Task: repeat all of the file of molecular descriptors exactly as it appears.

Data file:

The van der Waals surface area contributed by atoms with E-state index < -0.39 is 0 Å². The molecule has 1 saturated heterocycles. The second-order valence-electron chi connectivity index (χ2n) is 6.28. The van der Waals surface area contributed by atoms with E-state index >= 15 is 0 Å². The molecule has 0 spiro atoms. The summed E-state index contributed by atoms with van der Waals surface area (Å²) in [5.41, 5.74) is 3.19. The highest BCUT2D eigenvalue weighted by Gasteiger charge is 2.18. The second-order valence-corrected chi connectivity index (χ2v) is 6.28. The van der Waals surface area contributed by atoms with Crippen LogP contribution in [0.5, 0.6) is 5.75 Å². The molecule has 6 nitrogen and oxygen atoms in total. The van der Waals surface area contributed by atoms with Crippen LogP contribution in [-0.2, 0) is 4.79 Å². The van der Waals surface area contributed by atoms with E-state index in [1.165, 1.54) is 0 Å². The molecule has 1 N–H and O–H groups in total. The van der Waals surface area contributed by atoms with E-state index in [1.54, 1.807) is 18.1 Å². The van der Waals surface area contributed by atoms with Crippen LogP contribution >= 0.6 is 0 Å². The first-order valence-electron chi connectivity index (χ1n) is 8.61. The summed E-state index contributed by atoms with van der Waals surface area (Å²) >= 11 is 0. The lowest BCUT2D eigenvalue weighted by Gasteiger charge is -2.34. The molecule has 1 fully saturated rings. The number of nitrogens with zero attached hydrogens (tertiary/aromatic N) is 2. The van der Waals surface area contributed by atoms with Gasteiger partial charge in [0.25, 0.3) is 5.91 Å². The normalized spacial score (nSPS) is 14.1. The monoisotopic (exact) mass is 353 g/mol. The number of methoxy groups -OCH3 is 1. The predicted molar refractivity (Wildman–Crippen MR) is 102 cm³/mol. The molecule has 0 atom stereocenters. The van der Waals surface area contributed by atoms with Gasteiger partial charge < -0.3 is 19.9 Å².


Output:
The van der Waals surface area contributed by atoms with E-state index < -0.39 is 0 Å². The molecule has 1 saturated heterocycles. The second-order valence-electron chi connectivity index (χ2n) is 6.28. The van der Waals surface area contributed by atoms with E-state index >= 15 is 0 Å². The molecule has 0 spiro atoms. The summed E-state index contributed by atoms with van der Waals surface area (Å²) in [5.41, 5.74) is 3.19. The highest BCUT2D eigenvalue weighted by Gasteiger charge is 2.18. The second-order valence-corrected chi connectivity index (χ2v) is 6.28. The van der Waals surface area contributed by atoms with Crippen LogP contribution in [0.5, 0.6) is 5.75 Å². The molecule has 6 nitrogen and oxygen atoms in total. The van der Waals surface area contributed by atoms with Crippen LogP contribution in [-0.2, 0) is 4.79 Å². The van der Waals surface area contributed by atoms with E-state index in [1.165, 1.54) is 0 Å². The molecule has 1 N–H and O–H groups in total. The van der Waals surface area contributed by atoms with E-state index in [1.54, 1.807) is 18.1 Å². The van der Waals surface area contributed by atoms with Crippen LogP contribution >= 0.6 is 0 Å². The first-order valence-electron chi connectivity index (χ1n) is 8.61. The summed E-state index contributed by atoms with van der Waals surface area (Å²) >= 11 is 0. The lowest BCUT2D eigenvalue weighted by Gasteiger charge is -2.34. The molecule has 1 fully saturated rings. The number of nitrogens with zero attached hydrogens (tertiary/aromatic N) is 2. The van der Waals surface area contributed by atoms with Gasteiger partial charge in [0.25, 0.3) is 5.91 Å². The normalized spacial score (nSPS) is 14.1. The monoisotopic (exact) mass is 353 g/mol. The number of methoxy groups -OCH3 is 1. The predicted molar refractivity (Wildman–Crippen MR) is 102 cm³/mol. The molecule has 0 atom stereocenters. The van der Waals surface area contributed by atoms with Gasteiger partial charge < -0.3 is 19.9 Å².